While many people who smoke end up getting cancer, there are thousands of people who have never touched a cigarette and still get diagnosed with lung cancer. According to HealthDay, 32,000 Americans die of lung cancer each year though they've never smoked. Term life insurance can help cover those families who experience these unfortunate, unexpected deaths.
Mundell goes further into the statistics, saying that non-smokers account for one in every five cases of lung cancer. Women who never smoke are twice as likely to die of lung cancer than they are of ovarian cancer. Linda Wenger, executive director of Uniting Against Lung Cancer, described a woman who died of lung cancer at 47 and who never smoked.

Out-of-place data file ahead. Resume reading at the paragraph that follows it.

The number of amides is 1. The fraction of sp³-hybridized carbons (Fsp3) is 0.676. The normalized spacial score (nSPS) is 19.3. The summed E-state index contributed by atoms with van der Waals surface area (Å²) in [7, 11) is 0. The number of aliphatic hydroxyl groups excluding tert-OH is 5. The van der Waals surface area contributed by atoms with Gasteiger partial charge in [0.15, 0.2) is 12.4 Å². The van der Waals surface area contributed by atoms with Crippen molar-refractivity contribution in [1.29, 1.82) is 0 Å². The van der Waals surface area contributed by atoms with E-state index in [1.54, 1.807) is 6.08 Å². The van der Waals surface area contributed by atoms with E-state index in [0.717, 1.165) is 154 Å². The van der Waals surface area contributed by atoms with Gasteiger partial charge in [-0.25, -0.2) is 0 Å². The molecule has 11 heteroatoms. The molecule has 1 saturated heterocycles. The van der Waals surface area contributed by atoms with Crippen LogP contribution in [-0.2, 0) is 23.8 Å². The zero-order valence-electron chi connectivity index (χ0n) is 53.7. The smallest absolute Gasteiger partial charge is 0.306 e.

"She was very healthy, she was a runner," Wenger said, adding that the disease still affected her the same as it would have if she wasn't healthy. "We need to look at lung cancer as being a cancer like any other."
Individuals who have beat cancer may find buying life insurance to be more challenging and more expensive. However, survivors whose cancer is kept in remission, may be able to find coverage without having to pay exorbitant premiums.